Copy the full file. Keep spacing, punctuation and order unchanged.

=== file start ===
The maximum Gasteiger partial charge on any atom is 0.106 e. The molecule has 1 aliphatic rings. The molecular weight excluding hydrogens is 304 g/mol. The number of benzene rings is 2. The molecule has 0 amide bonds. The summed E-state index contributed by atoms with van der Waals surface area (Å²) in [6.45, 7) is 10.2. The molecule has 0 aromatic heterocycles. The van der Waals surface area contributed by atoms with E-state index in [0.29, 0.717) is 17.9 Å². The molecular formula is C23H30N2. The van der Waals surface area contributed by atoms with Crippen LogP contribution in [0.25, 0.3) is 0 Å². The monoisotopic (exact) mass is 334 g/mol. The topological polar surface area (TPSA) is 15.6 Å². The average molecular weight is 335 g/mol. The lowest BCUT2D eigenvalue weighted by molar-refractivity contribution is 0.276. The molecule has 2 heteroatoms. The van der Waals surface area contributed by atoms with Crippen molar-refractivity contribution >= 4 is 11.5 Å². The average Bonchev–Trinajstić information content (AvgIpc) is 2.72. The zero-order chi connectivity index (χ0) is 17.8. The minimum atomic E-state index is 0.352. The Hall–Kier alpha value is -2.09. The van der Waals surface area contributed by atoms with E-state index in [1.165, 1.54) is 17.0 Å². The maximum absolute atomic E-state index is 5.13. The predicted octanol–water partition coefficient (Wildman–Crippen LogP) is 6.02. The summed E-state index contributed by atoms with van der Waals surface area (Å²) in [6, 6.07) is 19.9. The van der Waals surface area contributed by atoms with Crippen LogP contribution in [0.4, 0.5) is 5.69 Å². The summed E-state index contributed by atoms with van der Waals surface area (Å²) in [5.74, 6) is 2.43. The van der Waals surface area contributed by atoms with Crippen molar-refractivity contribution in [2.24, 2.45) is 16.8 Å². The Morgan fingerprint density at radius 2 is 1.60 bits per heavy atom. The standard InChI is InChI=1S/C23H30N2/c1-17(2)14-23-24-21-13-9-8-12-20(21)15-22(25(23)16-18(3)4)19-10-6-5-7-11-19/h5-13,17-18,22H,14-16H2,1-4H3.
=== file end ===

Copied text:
The maximum Gasteiger partial charge on any atom is 0.106 e. The molecule has 1 aliphatic rings. The molecular weight excluding hydrogens is 304 g/mol. The number of benzene rings is 2. The molecule has 0 amide bonds. The summed E-state index contributed by atoms with van der Waals surface area (Å²) in [6.45, 7) is 10.2. The molecule has 0 aromatic heterocycles. The van der Waals surface area contributed by atoms with E-state index in [0.29, 0.717) is 17.9 Å². The molecular formula is C23H30N2. The van der Waals surface area contributed by atoms with Crippen LogP contribution in [0.25, 0.3) is 0 Å². The monoisotopic (exact) mass is 334 g/mol. The topological polar surface area (TPSA) is 15.6 Å². The average molecular weight is 335 g/mol. The lowest BCUT2D eigenvalue weighted by molar-refractivity contribution is 0.276. The molecule has 2 heteroatoms. The van der Waals surface area contributed by atoms with Crippen molar-refractivity contribution >= 4 is 11.5 Å². The average Bonchev–Trinajstić information content (AvgIpc) is 2.72. The zero-order chi connectivity index (χ0) is 17.8. The minimum atomic E-state index is 0.352. The Hall–Kier alpha value is -2.09. The van der Waals surface area contributed by atoms with E-state index in [1.165, 1.54) is 17.0 Å². The maximum absolute atomic E-state index is 5.13. The predicted octanol–water partition coefficient (Wildman–Crippen LogP) is 6.02. The summed E-state index contributed by atoms with van der Waals surface area (Å²) in [6, 6.07) is 19.9. The van der Waals surface area contributed by atoms with Crippen LogP contribution in [0.4, 0.5) is 5.69 Å². The summed E-state index contributed by atoms with van der Waals surface area (Å²) in [5.74, 6) is 2.43. The van der Waals surface area contributed by atoms with Crippen molar-refractivity contribution in [2.24, 2.45) is 16.8 Å². The Morgan fingerprint density at radius 2 is 1.60 bits per heavy atom. The standard InChI is InChI=1S/C23H30N2/c1-17(2)14-23-24-21-13-9-8-12-20(21)15-22(25(23)16-18(3)4)19-10-6-5-7-11-19/h5-13,17-18,22H,14-16H2,1-4H3.